Easter, a Celebration of Spring
First, let's talk about timing.
For whatever reason, it's been decided that Easter is celebrated on the Sunday after the first full moon after the Vernal Equinox, also known as the Paschal Moon in the northern hemisphere. This is why Easter is a floating holiday and can occur anytime between March 22nd and April 25th.
Now, a little on the etymology.
Paschal comes from Middle English's Pasch; other variants include: Easter from Anglo-French, from Late Latin, Pascha; from Greek, Passover, and from Hebrew, Pesah. The first known use can be traced back to the 12th century.
The name for the holiday, Easter, comes from many older traditions whose customs we're not entirely familiar with. What we do know is that several included the celebration of a goddess of spring, to the Scandinavians she was known as Ostra, the Anglo-Saxons called her Eostre, and those that lived in the area now known as Germany called her Eastre.
(There are some modern claims that Easter came from the Assyrian and Babylonian goddess Ishtar of fertility and sex. The sources for these claims haven't yet been proven.)
Wait, what does Jesus coming back from the dead have to do with a goddess of spring?
Technically, nothing. However, to make religion more appealing to those who have not yet adopted it, it's easier to convince pagans that their celebrations are correct, but they don't have all the "facts" or the "truths." The deliberate linking of the "son" and the sun is a common motif throughout Christian literature as Jesus represents the light; even though the words son and sun are not homophonous in other languages. In the spring, daylight continues to lengthen, making it the season to celebrate Jesus's resurrection. (Word of advice, calling him Zombie Jesus will invoke the wrath of some.)
So, what's more interesting, the torturing of a peaceful man and his rising from the dead or colorful eggs and bunnies?
Well, since the focus in the modern era is on Easter Egg Hunts and getting pictures taken with a giant, and sometimes terrifying bunny costume, I would say that the pagan traditions are definitely of more interest, particularly with the youngest of our human population.
All manner of rabbits are said to lay eggs on Easter day, and because of their fertility were considered sacred to the spring goddess. Some regions even banned hunting rabbits because of their association. The Easter Bunny is of German origin and shows up in 16th century literature as a deliverer of colored eggs, but only to well-behaved children. (This should sound familiar to another pagan celebration that bribes children to behave, but falls in the general vicinity of the Winter Solstice.)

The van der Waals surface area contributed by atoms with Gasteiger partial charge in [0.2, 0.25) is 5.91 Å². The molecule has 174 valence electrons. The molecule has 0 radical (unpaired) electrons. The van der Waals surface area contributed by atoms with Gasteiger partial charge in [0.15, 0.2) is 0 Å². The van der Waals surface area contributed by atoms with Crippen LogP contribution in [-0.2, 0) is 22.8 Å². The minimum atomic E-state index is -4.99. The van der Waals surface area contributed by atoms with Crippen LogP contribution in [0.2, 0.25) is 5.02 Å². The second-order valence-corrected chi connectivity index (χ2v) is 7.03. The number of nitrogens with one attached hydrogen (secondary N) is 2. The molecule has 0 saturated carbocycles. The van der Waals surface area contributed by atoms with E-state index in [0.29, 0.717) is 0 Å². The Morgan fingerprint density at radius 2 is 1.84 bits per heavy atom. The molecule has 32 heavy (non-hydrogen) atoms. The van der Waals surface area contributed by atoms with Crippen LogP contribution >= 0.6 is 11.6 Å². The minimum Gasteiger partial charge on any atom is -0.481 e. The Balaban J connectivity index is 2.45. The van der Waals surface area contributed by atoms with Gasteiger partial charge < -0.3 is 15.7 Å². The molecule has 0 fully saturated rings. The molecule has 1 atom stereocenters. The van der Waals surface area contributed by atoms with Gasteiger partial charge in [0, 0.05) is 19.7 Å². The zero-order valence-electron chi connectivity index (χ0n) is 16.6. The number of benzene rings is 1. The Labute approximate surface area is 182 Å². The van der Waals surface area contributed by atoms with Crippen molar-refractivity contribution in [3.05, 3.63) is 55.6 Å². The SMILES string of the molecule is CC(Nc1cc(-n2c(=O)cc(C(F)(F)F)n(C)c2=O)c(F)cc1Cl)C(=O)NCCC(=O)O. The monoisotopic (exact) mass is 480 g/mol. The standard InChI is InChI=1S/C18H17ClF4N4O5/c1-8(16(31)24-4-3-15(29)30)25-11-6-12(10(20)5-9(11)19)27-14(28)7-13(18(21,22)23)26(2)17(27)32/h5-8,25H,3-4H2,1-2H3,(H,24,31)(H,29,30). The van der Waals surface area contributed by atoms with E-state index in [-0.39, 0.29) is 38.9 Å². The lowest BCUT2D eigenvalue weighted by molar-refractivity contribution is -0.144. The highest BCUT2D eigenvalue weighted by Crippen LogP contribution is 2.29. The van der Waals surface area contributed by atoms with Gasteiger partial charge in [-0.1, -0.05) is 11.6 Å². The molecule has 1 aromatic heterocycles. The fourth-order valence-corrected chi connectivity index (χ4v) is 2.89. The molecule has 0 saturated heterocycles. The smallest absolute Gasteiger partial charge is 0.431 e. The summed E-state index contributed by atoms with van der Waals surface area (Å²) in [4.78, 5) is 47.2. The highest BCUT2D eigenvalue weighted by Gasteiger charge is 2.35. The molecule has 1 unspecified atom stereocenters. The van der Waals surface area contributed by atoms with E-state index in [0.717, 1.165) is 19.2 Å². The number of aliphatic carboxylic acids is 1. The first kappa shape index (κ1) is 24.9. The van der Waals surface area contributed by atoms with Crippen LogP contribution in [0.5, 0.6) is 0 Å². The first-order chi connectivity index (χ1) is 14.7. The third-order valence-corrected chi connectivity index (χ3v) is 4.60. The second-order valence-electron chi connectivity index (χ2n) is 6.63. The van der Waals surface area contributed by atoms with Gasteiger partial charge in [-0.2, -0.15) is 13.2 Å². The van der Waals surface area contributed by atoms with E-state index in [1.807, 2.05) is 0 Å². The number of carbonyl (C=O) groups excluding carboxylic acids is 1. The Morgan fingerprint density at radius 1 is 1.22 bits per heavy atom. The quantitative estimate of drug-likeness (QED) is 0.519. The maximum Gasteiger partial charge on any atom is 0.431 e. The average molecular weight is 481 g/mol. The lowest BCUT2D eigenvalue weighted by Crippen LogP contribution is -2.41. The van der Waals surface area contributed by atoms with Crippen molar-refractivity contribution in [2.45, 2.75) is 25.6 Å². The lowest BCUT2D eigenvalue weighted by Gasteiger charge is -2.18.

Early humans tended to believe that the sun coming back after winter was a miracle, and also saw the egg as a proof of the renewal of life and the symbol of fertility. As Christianity spread, the adoption of the egg as a symbol of Christ's resurrection was naturally adopted.
For centuries, the egg was listed as one of the forbidden foods during the season of Lent. Being able to have them at Easter was a special treat after a season of denial, even before chocolatiers created the delicious chocolate egg we know and love today.
Christians also made a point to dye some of the eggs red in memory of Christ's blood. These crimson eggs were then given children to ensure their health for the next twelve months or buried in fields to for promise of a good harvest and to prevent lightning strikes.
Eggs have even more lore than just what is associated with Easter, Passover, and the Resurrection. When breaking an egg, you shouldn't break the smaller, pointier end as that will wreck your hopes and dreams, apparently. Instead, break the larger, rounder end, not only will you not smash your hopes and dreams, it actually makes a hard-boiled egg easier to peel. Once consumed, the egg must be smashed so that a witch cannot gain power over the individual who ate the egg inside. Also, the smashing of the egg shell prevents witches from using it as a boat, where they will sail out to sea and wreck seafaring ships. Also, you should never burn egg shells because it will cause the hens to stop laying.
So, there you have it, all the nuances and history I can dig up on bunnies, eggs, and a resurrection. Until May Day, enjoy your newfound Easter knowledge.